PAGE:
A bibliographic database that includes MEDLINE as its primary subset. It is produced by the National Center for Biotechnology Information (NCBI), part of the NATIONAL LIBRARY OF MEDICINE. PubMed, which is searchable through NLM's Web site, also includes access to additional citations to selected life sciences journals not in MEDLINE, and links to other resources such as the full-text of articles at participating publishers' Web sites, NCBI's molecular biology databases, and PubMed Central.
The N-glucuronide conjugate of cotinine is a major urinary metabolite of NICOTINE. It thus serves as a biomarker of exposure to tobacco SMOKING. It has CNS stimulating properties.
A publication issued at stated, more or less regular, intervals.
"The business or profession of the commercial production and issuance of literature" (Webster's 3d). It includes the publisher, publication processes, editing and editors. Production may be by conventional printing methods or by electronic publishing.
The premier bibliographic database of the NATIONAL LIBRARY OF MEDICINE. MEDLINE® (MEDLARS Online) is the primary subset of PUBMED and can be searched on NLM's Web site in PubMed or the NLM Gateway. MEDLINE references are indexed with MEDICAL SUBJECT HEADINGS (MeSH).
Publications in any medium issued in successive parts bearing numerical or chronological designations and intended to be continued indefinitely. (ALA Glossary of Library and Information Science, 1983, p203)
Contamination of the air by tobacco smoke.
Inhaling and exhaling the smoke of burning TOBACCO.
Nicotine is highly toxic alkaloid. It is the prototypical agonist at nicotinic cholinergic receptors where it dramatically stimulates neurons and ultimately blocks synaptic transmission. Nicotine is also important medically because of its presence in tobacco smoke.
Elements of limited time intervals, contributing to particular results or situations.
Discontinuation of the habit of smoking, the inhaling and exhaling of tobacco smoke.
The clear, viscous fluid secreted by the SALIVARY GLANDS and mucous glands of the mouth. It contains MUCINS, water, organic salts, and ptylin.
Persistently high systemic arterial BLOOD PRESSURE. Based on multiple readings (BLOOD PRESSURE DETERMINATION), hypertension is currently defined as when SYSTOLIC PRESSURE is consistently greater than 140 mm Hg or when DIASTOLIC PRESSURE is consistently 90 mm Hg or more.
A systematic collection of factual data pertaining to the nutritional status of a human population within a given geographic area. Data from these surveys are used in preparing NUTRITION ASSESSMENTS.
Method in which repeated blood pressure readings are made while the patient undergoes normal daily activities. It allows quantitative analysis of the high blood pressure load over time, can help distinguish between types of HYPERTENSION, and can assess the effectiveness of antihypertensive therapy.
A personality trait rendering the individual acceptable in social or interpersonal relations. It is related to social acceptance, social approval, popularity, social status, leadership qualities, or any quality making him a socially desirable companion.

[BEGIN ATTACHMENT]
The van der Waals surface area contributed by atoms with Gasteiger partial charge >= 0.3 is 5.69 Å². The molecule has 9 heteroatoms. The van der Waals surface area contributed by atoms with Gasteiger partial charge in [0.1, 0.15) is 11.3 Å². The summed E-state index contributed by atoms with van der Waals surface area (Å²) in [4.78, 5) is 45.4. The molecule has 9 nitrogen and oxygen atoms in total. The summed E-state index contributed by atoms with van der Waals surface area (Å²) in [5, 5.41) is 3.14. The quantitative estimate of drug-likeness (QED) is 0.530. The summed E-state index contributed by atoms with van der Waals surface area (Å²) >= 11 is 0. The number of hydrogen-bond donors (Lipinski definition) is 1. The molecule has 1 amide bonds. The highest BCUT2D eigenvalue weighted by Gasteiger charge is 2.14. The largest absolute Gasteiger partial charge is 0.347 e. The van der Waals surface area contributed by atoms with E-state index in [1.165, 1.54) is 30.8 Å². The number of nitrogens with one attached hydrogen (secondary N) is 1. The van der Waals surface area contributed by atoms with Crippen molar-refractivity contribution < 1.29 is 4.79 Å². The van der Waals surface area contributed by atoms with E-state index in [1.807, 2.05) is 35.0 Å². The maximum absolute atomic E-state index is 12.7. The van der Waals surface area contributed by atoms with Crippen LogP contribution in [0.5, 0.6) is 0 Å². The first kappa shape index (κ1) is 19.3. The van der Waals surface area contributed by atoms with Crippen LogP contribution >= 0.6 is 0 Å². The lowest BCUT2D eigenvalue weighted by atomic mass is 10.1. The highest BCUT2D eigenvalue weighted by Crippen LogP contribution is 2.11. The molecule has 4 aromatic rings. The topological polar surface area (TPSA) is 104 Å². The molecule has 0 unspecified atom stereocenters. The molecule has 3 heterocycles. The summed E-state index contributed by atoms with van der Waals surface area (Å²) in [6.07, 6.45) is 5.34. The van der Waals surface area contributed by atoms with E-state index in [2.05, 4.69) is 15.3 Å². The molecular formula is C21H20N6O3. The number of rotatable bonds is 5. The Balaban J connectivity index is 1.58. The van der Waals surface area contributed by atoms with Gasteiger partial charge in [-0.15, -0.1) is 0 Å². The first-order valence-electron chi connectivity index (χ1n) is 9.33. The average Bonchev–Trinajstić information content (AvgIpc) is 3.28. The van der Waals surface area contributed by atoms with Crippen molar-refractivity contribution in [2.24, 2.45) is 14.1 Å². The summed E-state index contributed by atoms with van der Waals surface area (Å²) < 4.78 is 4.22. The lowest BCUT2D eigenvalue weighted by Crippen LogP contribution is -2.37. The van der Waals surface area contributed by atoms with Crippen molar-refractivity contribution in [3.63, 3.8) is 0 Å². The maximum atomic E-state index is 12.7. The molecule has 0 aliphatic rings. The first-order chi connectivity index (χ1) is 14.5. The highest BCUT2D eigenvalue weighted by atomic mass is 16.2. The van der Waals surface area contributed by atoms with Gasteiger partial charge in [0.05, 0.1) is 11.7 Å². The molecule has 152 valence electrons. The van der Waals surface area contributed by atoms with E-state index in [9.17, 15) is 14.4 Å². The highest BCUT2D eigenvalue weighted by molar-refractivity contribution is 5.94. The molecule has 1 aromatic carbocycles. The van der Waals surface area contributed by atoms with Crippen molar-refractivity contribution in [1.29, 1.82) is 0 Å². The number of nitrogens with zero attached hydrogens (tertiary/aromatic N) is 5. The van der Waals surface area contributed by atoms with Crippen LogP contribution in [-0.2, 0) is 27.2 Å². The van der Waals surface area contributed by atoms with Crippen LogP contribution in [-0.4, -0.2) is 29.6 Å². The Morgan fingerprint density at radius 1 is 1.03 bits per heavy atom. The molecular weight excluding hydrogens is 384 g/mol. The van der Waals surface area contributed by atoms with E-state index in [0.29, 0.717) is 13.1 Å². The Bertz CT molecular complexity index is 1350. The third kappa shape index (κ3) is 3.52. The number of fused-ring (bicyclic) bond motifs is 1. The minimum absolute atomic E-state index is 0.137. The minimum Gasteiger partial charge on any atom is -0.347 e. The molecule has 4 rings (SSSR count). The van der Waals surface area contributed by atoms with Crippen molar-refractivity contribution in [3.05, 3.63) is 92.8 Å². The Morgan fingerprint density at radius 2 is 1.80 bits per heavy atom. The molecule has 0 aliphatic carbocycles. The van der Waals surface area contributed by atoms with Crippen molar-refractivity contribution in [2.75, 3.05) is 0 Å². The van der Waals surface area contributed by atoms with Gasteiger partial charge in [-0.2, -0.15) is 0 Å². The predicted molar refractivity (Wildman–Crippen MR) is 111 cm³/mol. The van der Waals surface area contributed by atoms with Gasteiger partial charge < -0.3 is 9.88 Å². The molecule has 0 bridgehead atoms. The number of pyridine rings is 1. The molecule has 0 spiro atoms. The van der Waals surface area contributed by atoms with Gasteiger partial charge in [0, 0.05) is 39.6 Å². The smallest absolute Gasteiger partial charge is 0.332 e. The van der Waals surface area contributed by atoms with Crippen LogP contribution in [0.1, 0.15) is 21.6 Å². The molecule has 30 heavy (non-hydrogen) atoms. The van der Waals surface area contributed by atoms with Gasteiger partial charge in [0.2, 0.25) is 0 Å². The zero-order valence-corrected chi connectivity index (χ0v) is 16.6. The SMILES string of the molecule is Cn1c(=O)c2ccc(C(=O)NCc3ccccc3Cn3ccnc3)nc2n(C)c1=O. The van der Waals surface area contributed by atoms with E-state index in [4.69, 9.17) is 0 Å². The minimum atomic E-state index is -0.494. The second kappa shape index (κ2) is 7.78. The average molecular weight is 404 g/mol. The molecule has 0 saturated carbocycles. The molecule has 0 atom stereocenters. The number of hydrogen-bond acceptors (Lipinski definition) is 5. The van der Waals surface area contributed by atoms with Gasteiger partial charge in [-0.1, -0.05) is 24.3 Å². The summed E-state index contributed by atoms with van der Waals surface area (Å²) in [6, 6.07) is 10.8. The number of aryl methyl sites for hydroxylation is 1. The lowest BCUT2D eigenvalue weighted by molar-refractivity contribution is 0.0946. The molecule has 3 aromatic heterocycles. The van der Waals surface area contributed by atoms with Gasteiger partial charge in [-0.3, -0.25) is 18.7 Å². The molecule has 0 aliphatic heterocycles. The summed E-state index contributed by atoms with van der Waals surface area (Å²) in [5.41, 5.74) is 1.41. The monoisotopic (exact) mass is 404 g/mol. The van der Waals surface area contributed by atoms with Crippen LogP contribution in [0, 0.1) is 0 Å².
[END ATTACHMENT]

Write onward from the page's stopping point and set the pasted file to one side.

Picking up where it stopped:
A class of compounds that contain a -NH2 and a -NO radical. Many members of this group have carcinogenic and mutagenic properties.
Techniques for using whole blood samples collected on filter paper for a variety of clinical laboratory tests.
Substances that increase the risk of NEOPLASMS in humans or animals. Both genotoxic chemicals, which affect DNA directly, and nongenotoxic chemicals, which induce neoplasms by other mechanism, are included.
Any deviation of results or inferences from the truth, or processes leading to such deviation. Bias can result from several sources: one-sided or systematic variations in measurement from the true value (systematic error); flaws in study design; deviation of inferences, interpretations, or analyses based on flawed data or data collection; etc. There is no sense of prejudice or subjectivity implied in the assessment of bias under these conditions.
Derivatives of GLUCURONIC ACID. Included under this heading are a broad variety of acid forms, salts, esters, and amides that include the 6-carboxy glucose structure.
Insurance providing for payment of a stipulated sum to a designated beneficiary upon death of the insured.
Items used to aid in ending a TOBACCO habit.
Organizations which assume the financial responsibility for the risks of policyholders.
The application of suitable drug dosage forms to the skin for either local or systemic effects.
Drugs that bind to and activate nicotinic cholinergic receptors (RECEPTORS, NICOTINIC). Nicotinic agonists act at postganglionic nicotinic receptors, at neuroeffector junctions in the peripheral nervous system, and at nicotinic receptors in the central nervous system. Agents that function as neuromuscular depolarizing blocking agents are included here because they activate nicotinic receptors, although they are used clinically to block nicotinic transmission.
Glycosides of GLUCURONIC ACID formed by the reaction of URIDINE DIPHOSPHATE GLUCURONIC ACID with certain endogenous and exogenous substances. Their formation is important for the detoxification of drugs, steroid excretion and BILIRUBIN metabolism to a more water-soluble compound that can be eliminated in the URINE and BILE.